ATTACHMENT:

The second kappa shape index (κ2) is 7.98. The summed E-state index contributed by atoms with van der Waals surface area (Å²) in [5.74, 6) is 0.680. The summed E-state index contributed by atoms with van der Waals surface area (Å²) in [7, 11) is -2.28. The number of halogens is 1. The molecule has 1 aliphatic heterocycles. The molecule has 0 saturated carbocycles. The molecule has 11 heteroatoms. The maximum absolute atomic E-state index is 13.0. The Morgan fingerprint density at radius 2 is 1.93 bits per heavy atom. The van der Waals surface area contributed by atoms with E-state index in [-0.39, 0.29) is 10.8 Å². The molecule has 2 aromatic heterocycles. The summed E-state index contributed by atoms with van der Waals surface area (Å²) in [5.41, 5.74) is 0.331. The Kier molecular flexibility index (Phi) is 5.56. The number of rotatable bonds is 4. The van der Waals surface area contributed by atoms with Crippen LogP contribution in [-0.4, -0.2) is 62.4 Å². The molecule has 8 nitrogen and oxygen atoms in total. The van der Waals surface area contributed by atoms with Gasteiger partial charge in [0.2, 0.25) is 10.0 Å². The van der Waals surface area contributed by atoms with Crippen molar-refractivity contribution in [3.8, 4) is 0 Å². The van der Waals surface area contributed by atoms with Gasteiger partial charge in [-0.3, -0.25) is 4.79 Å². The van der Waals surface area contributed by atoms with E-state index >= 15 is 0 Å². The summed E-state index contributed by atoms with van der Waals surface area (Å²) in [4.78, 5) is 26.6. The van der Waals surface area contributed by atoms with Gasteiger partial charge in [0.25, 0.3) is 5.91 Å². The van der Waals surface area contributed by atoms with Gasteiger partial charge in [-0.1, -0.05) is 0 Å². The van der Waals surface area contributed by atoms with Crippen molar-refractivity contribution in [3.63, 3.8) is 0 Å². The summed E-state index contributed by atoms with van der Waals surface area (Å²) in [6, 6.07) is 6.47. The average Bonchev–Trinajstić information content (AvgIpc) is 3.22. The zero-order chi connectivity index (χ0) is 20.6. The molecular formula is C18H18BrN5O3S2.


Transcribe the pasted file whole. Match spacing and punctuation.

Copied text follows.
The second kappa shape index (κ2) is 7.98. The summed E-state index contributed by atoms with van der Waals surface area (Å²) in [5.74, 6) is 0.680. The summed E-state index contributed by atoms with van der Waals surface area (Å²) in [7, 11) is -2.28. The number of halogens is 1. The molecule has 1 aliphatic heterocycles. The molecule has 0 saturated carbocycles. The molecule has 11 heteroatoms. The maximum absolute atomic E-state index is 13.0. The Morgan fingerprint density at radius 2 is 1.93 bits per heavy atom. The van der Waals surface area contributed by atoms with E-state index in [-0.39, 0.29) is 10.8 Å². The molecule has 2 aromatic heterocycles. The summed E-state index contributed by atoms with van der Waals surface area (Å²) in [5.41, 5.74) is 0.331. The Kier molecular flexibility index (Phi) is 5.56. The number of rotatable bonds is 4. The van der Waals surface area contributed by atoms with Crippen LogP contribution in [-0.4, -0.2) is 62.4 Å². The molecule has 8 nitrogen and oxygen atoms in total. The van der Waals surface area contributed by atoms with Gasteiger partial charge in [0.2, 0.25) is 10.0 Å². The van der Waals surface area contributed by atoms with Crippen molar-refractivity contribution in [3.8, 4) is 0 Å². The van der Waals surface area contributed by atoms with Gasteiger partial charge in [-0.3, -0.25) is 4.79 Å². The van der Waals surface area contributed by atoms with E-state index >= 15 is 0 Å². The summed E-state index contributed by atoms with van der Waals surface area (Å²) in [4.78, 5) is 26.6. The van der Waals surface area contributed by atoms with Gasteiger partial charge in [0.25, 0.3) is 5.91 Å². The van der Waals surface area contributed by atoms with Gasteiger partial charge in [-0.1, -0.05) is 0 Å². The van der Waals surface area contributed by atoms with Crippen molar-refractivity contribution in [3.63, 3.8) is 0 Å². The summed E-state index contributed by atoms with van der Waals surface area (Å²) in [6, 6.07) is 6.47. The average Bonchev–Trinajstić information content (AvgIpc) is 3.22. The zero-order chi connectivity index (χ0) is 20.6. The molecular formula is C18H18BrN5O3S2.